Distance learning, as we learned this spring, doesn’t work for most kids: Away from the classroom, children don’t do as well academically or socially or emotionally or in any other way. Even teachers and parents who are incensed over the return of limited in-person classes while COVID-19 infection rates remain so high across South Carolina acknowledge this.
Combine that with the difficulty parents have doing their jobs while overseeing their children’s distance learning, and it’s not surprising that some families are starting to form groups to bring their kids together to participate in their schools’ virtual learning programs with the support of a parent, or even hire a teacher and create or enroll in more formal “micro-schools” that work outside the public schools.
It’s a smart way to combat social isolation, allow parents to divide up the supervisory duties that schools traditionally have provided and, depending on the model selected and the parents’ expertise, perhaps provide children with more assistance than individual parents could.
Unfortunately, as The Post and Courier’s Jenna Schiferl reports, it requires a good bit of money or expertise and therefore is so far the province primarily of well-to-do families.
So what is surprising, and heartening, is that the Charleston County School District is working with faith and other nonprofit groups to create “instructional support groups” for low-income students whose families aren’t comfortable sending them back into the classrooms. The program is still in its infancy; in fact, there isn’t a program yet, merely a commitment by Superintendent Gerrita Postlewait, backed by the school board, to develop one or more.
“Knowing the learning loss that occurs in virtual learning, we feel we have a responsibility and a desire to provide better support for children in some of our communities who are not well supported in their learning virtually,” she told the board on Sept. 4.
As Dr. Postlewait explained, the idea came from teachers — “before we came across the concept of learning pods” — who wanted to go into the communities where struggling students live and offer one-on-one instruction.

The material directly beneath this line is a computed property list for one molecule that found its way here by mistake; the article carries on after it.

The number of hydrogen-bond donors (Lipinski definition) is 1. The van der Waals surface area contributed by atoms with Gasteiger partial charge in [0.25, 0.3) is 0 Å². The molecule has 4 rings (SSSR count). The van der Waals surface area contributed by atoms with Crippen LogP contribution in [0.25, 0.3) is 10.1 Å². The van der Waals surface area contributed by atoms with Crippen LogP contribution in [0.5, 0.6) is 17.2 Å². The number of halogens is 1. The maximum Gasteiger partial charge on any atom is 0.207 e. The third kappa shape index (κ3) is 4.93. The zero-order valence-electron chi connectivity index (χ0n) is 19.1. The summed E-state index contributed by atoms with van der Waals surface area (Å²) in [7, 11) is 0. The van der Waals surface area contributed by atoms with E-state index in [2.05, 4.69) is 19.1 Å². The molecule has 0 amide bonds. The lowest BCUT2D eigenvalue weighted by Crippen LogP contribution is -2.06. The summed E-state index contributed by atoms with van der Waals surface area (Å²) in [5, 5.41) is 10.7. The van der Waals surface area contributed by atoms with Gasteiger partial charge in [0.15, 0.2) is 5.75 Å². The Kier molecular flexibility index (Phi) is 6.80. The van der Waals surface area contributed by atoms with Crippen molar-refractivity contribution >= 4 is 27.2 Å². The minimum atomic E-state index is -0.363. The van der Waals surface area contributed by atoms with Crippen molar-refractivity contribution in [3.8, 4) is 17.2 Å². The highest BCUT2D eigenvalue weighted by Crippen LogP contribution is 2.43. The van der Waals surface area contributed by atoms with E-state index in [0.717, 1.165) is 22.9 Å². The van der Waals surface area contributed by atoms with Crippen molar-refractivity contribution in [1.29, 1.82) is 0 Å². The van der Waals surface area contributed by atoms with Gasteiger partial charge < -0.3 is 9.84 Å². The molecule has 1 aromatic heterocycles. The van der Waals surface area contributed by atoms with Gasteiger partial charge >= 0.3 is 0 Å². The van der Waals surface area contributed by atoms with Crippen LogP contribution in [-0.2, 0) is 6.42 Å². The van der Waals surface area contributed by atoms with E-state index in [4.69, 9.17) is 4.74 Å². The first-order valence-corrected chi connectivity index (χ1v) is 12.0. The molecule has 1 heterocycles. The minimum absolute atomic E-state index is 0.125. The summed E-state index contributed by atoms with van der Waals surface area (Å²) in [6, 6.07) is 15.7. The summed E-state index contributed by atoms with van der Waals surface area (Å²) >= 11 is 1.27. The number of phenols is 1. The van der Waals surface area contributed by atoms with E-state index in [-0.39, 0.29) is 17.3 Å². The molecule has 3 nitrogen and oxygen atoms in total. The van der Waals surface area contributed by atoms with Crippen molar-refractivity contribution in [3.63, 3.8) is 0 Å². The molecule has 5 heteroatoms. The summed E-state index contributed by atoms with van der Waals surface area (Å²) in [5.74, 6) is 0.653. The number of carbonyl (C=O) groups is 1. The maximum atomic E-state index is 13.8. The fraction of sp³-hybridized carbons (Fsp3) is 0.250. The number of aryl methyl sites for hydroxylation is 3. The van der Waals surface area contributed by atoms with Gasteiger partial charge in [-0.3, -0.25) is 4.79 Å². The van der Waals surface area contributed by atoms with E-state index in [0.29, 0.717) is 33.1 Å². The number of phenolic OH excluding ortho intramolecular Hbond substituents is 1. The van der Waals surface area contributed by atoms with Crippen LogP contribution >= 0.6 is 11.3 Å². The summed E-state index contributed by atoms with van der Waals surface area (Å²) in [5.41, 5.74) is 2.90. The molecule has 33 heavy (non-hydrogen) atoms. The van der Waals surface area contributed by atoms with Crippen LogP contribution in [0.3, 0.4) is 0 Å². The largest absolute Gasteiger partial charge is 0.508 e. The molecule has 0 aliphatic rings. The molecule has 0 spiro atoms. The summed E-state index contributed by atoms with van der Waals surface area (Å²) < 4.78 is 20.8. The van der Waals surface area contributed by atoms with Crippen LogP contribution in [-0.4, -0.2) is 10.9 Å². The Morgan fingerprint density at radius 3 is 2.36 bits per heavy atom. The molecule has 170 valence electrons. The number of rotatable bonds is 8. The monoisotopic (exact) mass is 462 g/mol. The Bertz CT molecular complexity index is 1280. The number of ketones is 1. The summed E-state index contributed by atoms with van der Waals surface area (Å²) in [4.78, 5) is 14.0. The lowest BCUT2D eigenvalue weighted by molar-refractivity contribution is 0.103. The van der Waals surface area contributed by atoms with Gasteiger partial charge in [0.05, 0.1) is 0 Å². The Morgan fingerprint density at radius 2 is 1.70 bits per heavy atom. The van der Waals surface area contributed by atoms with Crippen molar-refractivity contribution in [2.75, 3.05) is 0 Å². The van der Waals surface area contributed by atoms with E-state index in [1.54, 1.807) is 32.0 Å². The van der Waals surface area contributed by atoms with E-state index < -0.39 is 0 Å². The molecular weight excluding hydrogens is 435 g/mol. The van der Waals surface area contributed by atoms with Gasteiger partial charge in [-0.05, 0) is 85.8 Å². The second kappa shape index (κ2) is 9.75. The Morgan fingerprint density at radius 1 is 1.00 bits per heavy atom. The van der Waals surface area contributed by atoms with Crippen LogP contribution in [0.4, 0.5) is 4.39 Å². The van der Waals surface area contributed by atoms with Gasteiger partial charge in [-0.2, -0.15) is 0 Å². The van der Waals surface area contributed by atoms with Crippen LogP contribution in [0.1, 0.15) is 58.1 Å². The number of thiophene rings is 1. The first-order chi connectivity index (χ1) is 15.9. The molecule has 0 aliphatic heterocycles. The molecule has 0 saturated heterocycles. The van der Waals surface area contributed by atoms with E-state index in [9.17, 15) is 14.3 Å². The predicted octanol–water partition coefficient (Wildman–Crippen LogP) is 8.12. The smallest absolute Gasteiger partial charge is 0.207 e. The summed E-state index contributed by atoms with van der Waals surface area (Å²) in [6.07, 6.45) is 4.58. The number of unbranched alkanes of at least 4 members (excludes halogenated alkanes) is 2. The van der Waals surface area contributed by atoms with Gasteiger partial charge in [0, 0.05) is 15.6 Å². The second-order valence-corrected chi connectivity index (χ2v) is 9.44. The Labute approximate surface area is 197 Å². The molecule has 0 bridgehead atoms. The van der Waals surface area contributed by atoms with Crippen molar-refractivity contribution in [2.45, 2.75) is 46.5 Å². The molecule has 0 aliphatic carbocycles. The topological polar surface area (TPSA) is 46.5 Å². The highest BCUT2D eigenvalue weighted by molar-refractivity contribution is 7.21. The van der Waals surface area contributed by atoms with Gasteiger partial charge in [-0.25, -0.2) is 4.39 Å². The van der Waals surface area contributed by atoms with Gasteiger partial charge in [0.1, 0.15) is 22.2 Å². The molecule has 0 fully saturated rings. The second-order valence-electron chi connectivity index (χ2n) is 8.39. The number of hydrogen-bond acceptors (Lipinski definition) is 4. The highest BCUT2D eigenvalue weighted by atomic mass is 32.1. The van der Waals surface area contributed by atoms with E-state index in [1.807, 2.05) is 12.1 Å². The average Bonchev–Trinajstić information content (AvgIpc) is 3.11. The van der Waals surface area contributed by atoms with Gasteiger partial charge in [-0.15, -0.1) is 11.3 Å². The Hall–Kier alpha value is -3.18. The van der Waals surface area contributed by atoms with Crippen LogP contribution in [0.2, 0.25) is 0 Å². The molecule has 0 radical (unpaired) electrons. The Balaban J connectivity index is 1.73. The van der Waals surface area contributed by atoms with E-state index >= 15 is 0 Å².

It grew when community organizations, volunteer groups and faith leaders offered to provide facilities where groups of students could gather, either with or without teachers, and the district realized that a disproportionate number of low-income parents, whose children struggled the most with distance learning in the spring, weren’t ready to send their kids back to the classroom.
Karolyn Belcher, the district’s chief academic officer, said that while “some of our community partners are ahead of us” on the planning, the idea is to “create a safe space among other families where the students are learning together, with a family member in the group or a community organization,” because “we know so much of the challenge has been isolation and kids being apart from each other.”
Dr. Postlewait said the programs likely would operate within neighborhoods and target children who are already playing together, so they wouldn’t increase their potential exposure to COVID-19.
The pandemic has interrupted the district’s ambitious plans to transform itself from a two-tiered system, one that for too long did a great job educating the children from middle- and upper-middle-class families and a lousy job educating the children from poor communities, to one that provides an excellent education to all children.
While it’s understandable that some of those plans had to be put on hold, the need to improve is no less urgent than it was six months ago; if anything, it’s greater. So it’s extremely encouraging that the district is still working to improve the education it provides the children who face the greatest obstacles to learning. Officials need to make sure this approach works, or quickly pivot to something that does.